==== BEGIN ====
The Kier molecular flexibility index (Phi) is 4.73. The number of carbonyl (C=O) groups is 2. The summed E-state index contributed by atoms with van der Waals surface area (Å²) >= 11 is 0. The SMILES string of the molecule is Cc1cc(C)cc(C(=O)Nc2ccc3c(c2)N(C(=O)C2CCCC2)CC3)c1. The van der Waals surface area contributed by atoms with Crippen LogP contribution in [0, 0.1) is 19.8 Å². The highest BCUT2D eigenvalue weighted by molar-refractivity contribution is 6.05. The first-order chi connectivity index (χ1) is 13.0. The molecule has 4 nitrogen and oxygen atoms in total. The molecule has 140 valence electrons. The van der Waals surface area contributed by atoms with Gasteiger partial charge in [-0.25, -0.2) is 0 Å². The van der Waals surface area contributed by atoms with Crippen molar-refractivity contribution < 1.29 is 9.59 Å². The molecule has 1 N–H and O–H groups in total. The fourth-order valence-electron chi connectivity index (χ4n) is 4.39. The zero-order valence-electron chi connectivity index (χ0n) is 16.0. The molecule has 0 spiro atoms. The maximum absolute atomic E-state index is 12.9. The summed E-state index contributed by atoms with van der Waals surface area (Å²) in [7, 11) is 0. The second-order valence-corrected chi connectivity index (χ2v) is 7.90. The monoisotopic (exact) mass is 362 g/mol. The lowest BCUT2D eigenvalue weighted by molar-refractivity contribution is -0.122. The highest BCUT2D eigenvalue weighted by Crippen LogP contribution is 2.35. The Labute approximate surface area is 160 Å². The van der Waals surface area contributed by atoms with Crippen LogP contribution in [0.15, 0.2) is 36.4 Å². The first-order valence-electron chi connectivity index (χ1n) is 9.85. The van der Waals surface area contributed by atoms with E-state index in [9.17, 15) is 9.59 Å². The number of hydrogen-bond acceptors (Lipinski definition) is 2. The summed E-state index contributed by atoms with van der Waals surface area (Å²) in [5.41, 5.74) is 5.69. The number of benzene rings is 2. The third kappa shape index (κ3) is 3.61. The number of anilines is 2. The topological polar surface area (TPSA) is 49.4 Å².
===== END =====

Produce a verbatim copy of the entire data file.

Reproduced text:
The Kier molecular flexibility index (Phi) is 4.73. The number of carbonyl (C=O) groups is 2. The summed E-state index contributed by atoms with van der Waals surface area (Å²) >= 11 is 0. The SMILES string of the molecule is Cc1cc(C)cc(C(=O)Nc2ccc3c(c2)N(C(=O)C2CCCC2)CC3)c1. The van der Waals surface area contributed by atoms with Crippen LogP contribution in [0, 0.1) is 19.8 Å². The highest BCUT2D eigenvalue weighted by molar-refractivity contribution is 6.05. The first-order chi connectivity index (χ1) is 13.0. The molecule has 4 nitrogen and oxygen atoms in total. The molecule has 140 valence electrons. The van der Waals surface area contributed by atoms with Gasteiger partial charge in [-0.25, -0.2) is 0 Å². The van der Waals surface area contributed by atoms with Crippen molar-refractivity contribution < 1.29 is 9.59 Å². The molecule has 1 N–H and O–H groups in total. The fourth-order valence-electron chi connectivity index (χ4n) is 4.39. The zero-order valence-electron chi connectivity index (χ0n) is 16.0. The molecule has 0 spiro atoms. The maximum absolute atomic E-state index is 12.9. The summed E-state index contributed by atoms with van der Waals surface area (Å²) in [7, 11) is 0. The second-order valence-corrected chi connectivity index (χ2v) is 7.90. The monoisotopic (exact) mass is 362 g/mol. The lowest BCUT2D eigenvalue weighted by molar-refractivity contribution is -0.122. The highest BCUT2D eigenvalue weighted by Crippen LogP contribution is 2.35. The Labute approximate surface area is 160 Å². The van der Waals surface area contributed by atoms with Crippen LogP contribution in [0.15, 0.2) is 36.4 Å². The first-order valence-electron chi connectivity index (χ1n) is 9.85. The van der Waals surface area contributed by atoms with E-state index in [9.17, 15) is 9.59 Å². The number of hydrogen-bond acceptors (Lipinski definition) is 2. The summed E-state index contributed by atoms with van der Waals surface area (Å²) in [5.41, 5.74) is 5.69. The number of benzene rings is 2. The third kappa shape index (κ3) is 3.61. The number of anilines is 2. The topological polar surface area (TPSA) is 49.4 Å².